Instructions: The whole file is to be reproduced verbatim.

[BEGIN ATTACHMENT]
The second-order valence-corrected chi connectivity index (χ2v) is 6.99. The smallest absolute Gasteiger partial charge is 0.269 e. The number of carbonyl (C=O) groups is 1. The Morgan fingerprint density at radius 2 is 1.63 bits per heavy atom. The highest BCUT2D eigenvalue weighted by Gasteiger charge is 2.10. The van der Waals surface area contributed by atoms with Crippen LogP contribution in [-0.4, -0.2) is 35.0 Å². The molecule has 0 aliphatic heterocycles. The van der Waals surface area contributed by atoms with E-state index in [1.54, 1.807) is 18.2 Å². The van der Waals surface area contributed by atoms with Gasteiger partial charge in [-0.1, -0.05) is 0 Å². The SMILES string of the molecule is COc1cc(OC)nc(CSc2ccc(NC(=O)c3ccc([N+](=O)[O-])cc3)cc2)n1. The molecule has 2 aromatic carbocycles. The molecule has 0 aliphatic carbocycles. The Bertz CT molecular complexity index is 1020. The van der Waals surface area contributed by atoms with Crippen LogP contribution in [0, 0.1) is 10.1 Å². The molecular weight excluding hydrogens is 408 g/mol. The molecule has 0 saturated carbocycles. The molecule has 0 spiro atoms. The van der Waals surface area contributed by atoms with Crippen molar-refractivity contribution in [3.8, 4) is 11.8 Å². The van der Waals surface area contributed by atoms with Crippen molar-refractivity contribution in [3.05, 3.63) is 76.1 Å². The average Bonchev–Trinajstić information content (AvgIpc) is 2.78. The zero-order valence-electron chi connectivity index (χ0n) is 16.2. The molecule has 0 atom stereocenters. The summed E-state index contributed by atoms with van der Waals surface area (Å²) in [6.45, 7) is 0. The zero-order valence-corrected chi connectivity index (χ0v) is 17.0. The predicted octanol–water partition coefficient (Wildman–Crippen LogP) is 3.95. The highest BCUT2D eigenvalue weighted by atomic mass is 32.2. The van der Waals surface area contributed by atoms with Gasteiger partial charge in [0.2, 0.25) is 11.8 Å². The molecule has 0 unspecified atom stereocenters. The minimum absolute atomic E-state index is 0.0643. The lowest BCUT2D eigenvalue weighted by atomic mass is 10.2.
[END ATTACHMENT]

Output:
The second-order valence-corrected chi connectivity index (χ2v) is 6.99. The smallest absolute Gasteiger partial charge is 0.269 e. The number of carbonyl (C=O) groups is 1. The Morgan fingerprint density at radius 2 is 1.63 bits per heavy atom. The highest BCUT2D eigenvalue weighted by Gasteiger charge is 2.10. The van der Waals surface area contributed by atoms with Crippen LogP contribution in [-0.4, -0.2) is 35.0 Å². The molecule has 0 aliphatic heterocycles. The van der Waals surface area contributed by atoms with E-state index in [1.54, 1.807) is 18.2 Å². The van der Waals surface area contributed by atoms with Gasteiger partial charge in [-0.1, -0.05) is 0 Å². The SMILES string of the molecule is COc1cc(OC)nc(CSc2ccc(NC(=O)c3ccc([N+](=O)[O-])cc3)cc2)n1. The molecule has 2 aromatic carbocycles. The molecule has 0 aliphatic carbocycles. The Bertz CT molecular complexity index is 1020. The van der Waals surface area contributed by atoms with Crippen LogP contribution in [0, 0.1) is 10.1 Å². The molecular weight excluding hydrogens is 408 g/mol. The molecule has 0 saturated carbocycles. The molecule has 0 spiro atoms. The van der Waals surface area contributed by atoms with Crippen molar-refractivity contribution in [3.8, 4) is 11.8 Å². The van der Waals surface area contributed by atoms with Crippen molar-refractivity contribution in [3.05, 3.63) is 76.1 Å². The average Bonchev–Trinajstić information content (AvgIpc) is 2.78. The zero-order valence-electron chi connectivity index (χ0n) is 16.2. The molecule has 0 atom stereocenters. The summed E-state index contributed by atoms with van der Waals surface area (Å²) in [6.45, 7) is 0. The zero-order valence-corrected chi connectivity index (χ0v) is 17.0. The predicted octanol–water partition coefficient (Wildman–Crippen LogP) is 3.95. The highest BCUT2D eigenvalue weighted by atomic mass is 32.2. The van der Waals surface area contributed by atoms with Gasteiger partial charge in [0.2, 0.25) is 11.8 Å². The molecule has 0 unspecified atom stereocenters. The minimum absolute atomic E-state index is 0.0643. The lowest BCUT2D eigenvalue weighted by atomic mass is 10.2.